wherein the first layer and the second layer are in direct contact. 9. The article of claim 8, wherein the elastic polymer component has at least one of a Shore A hardness ranging from about 5 to about 100 and a Shore D hardness ranging from about 1 to about 70. 10. The article of any one of claims 8 or 9 wherein the elastic polymer component ranges from about 50 wt% to about 100 wt% of the individual protrusions. 11. The article of claim 10, wherein the elastic polymer component comprises one or more polymers chosen from a polyurethane, a styrene-ethylene-butylene-styrene block copolymer, a styrene-isoprene-styrene block copolymer, or mixtures thereof. 12. The article of any one of claims 8-11, wherein the protrusions have a height-to-width aspect ratio ranging from about 0.5 to about 10. 13. The article of any one of claims 8-12, wherein the first layer and the second layer are joined through a heat bond. 14. The article of any one of claims 8-13, wherein the protrusions have an area number density on the first layer ranging from about 15 per square centimeter to about 3000 per square centimeter. 15. A method of making an article, the method comprising:

forming a first assembly, the first assembly comprising a support having a plurality of holes defined on a support major surface, the elastic polymer component at least partially filling at least some of the holes of the support and forming the first layer thereon; and attaching the second layer to the elastic polymer of the first assembly. 16. The method of claim 15, wherein the support polymer component comprises one or more polymers chosen from a polyurethane, a styrene-ethylene-butylene-styrene block copolymer, a styrene-isoprene-styrene block copolymer, or mixtures thereof. 17. The method of any one of claims 15 or 16, wherein the elastic polymer component comprises one or more polymers chosen from a polypropylene, a polycarbonate, a polyurethane, polyethylene, polyamide, polyester, polyester terephthalate, glycol-modified polyethylene terephthalate, copolymers thereof, or mixtures thereof. 18. The method of any one of claims 15-17, wherein forming the first assembly includes extrusion or hot-pressing. 19. The method of any one of claims 15-18, wherein attaching the second layer to the first assembly comprises at least one of hot-pressing the second layer to the first layer, adhering the second layer to the first layer, and sewing the second layer to the first layer. 20. The method of any one of claims 15-19, further comprising removing the support to expose the plurality of protrusions.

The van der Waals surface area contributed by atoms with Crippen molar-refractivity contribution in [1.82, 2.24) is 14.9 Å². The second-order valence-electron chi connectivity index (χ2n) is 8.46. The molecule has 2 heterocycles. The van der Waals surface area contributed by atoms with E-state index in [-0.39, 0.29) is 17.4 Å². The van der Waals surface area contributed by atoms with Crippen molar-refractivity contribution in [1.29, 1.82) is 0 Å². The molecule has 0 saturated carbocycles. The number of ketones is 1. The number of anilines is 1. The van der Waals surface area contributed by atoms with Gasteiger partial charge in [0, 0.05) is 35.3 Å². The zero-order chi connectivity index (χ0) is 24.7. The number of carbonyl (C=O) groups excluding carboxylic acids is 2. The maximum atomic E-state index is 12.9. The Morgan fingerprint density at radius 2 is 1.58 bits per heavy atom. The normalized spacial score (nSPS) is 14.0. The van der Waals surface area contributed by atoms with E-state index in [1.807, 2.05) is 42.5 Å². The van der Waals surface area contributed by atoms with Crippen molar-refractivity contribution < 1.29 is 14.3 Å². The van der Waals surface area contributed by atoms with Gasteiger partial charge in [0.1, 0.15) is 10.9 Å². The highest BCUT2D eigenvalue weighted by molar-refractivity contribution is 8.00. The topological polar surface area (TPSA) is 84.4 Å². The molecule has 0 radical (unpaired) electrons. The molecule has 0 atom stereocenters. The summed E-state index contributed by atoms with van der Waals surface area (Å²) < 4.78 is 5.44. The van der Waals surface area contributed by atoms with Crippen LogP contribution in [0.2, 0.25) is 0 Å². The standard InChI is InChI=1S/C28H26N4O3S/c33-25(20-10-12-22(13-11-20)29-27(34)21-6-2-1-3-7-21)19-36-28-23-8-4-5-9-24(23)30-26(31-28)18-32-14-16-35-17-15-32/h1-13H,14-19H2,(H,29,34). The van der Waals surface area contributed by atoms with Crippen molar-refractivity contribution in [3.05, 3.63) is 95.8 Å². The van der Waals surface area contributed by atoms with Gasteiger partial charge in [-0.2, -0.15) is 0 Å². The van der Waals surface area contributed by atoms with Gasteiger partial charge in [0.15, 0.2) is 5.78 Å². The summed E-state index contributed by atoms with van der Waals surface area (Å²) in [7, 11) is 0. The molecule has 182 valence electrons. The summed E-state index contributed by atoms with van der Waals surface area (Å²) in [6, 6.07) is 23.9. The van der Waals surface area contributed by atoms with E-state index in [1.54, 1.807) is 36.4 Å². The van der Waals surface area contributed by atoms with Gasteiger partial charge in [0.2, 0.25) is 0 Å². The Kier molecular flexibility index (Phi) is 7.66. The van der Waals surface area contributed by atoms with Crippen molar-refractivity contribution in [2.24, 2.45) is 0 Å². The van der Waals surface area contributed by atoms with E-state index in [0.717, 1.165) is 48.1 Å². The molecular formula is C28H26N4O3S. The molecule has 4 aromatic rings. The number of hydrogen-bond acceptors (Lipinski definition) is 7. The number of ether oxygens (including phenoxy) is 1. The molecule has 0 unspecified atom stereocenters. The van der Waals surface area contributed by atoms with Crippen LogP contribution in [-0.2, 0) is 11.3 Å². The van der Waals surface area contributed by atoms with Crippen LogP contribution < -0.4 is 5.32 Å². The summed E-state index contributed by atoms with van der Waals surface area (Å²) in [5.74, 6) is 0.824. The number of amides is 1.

Description:
GRIPPING MATERIALS BACKGROUND

[0001] Many articles such as gloves sold in the marketplace are used to grab materials. One problem with some gloves is that the grip can be comprised by the inability of the glove to frictionally engage the material. The difficulties resulting from poor frictional engagement can include low work efficiency or even monetary costs associated with damage caused by dropping the material. SUMMARY OF THE DISCLOSURE

[0002] According to the present disclosure, an article includes a first layer defining a first major surface of the article. The first layer includes a plurality of protrusions extending outwardly from the first major surface. The protrusions comprise an elastic polymer component. The article further includes a second layer opposite the first layer, which at least partially defines a second major surface of the article. The first layer is disposed over a range of about 5% surface area of the second layer to about 99% surface area of the second layer. The first layer is disposed over a range of about 5% surface area of a first side of the second layer to about 99% surface area of the first side of the first layer and the first layer and the second layer are in direct contact.

[0003] The present disclosure further describes an article having a first layer defining a first major surface of the article. The first layer includes a plurality of protrusions extending outwardly from the first major surface. The protrusions include an elastic polymer component. The article further includes a second layer defining a second major surface of the article. The second layer includes a second plurality of protrusions extending outwardly from the second major surface. The protrusions include the elastic polymer component. The first layer is disposed over a range of about 5% surface area of the second layer to about 99% surface area of the second layer. The first layer is disposed over a range of about 5% surface area of a first side of the second layer to about 99% surface area of the first side of the first layer and the first layer and the second layer are in direct contact.